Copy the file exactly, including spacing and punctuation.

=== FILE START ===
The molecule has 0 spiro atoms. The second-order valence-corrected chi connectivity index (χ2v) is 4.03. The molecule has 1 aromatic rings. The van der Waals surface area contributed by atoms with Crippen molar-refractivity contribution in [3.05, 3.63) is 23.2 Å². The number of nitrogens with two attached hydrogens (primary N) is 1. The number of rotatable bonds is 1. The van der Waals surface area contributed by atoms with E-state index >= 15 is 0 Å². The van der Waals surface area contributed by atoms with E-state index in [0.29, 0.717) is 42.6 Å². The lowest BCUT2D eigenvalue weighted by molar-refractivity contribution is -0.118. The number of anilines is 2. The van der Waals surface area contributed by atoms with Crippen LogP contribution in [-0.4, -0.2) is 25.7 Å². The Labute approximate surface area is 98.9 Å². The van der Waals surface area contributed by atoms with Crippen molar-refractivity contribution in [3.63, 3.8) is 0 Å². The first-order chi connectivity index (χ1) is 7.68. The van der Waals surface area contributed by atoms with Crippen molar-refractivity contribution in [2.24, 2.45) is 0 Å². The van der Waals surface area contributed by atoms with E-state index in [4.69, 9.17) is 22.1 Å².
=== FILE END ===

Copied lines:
The molecule has 0 spiro atoms. The second-order valence-corrected chi connectivity index (χ2v) is 4.03. The molecule has 1 aromatic rings. The van der Waals surface area contributed by atoms with Crippen molar-refractivity contribution in [3.05, 3.63) is 23.2 Å². The number of nitrogens with two attached hydrogens (primary N) is 1. The number of rotatable bonds is 1. The van der Waals surface area contributed by atoms with E-state index >= 15 is 0 Å². The van der Waals surface area contributed by atoms with E-state index in [0.29, 0.717) is 42.6 Å². The lowest BCUT2D eigenvalue weighted by molar-refractivity contribution is -0.118. The number of anilines is 2. The van der Waals surface area contributed by atoms with Crippen LogP contribution in [-0.4, -0.2) is 25.7 Å². The Labute approximate surface area is 98.9 Å². The van der Waals surface area contributed by atoms with Crippen molar-refractivity contribution in [3.63, 3.8) is 0 Å². The first-order chi connectivity index (χ1) is 7.68. The van der Waals surface area contributed by atoms with Crippen molar-refractivity contribution in [2.24, 2.45) is 0 Å². The van der Waals surface area contributed by atoms with E-state index in [4.69, 9.17) is 22.1 Å².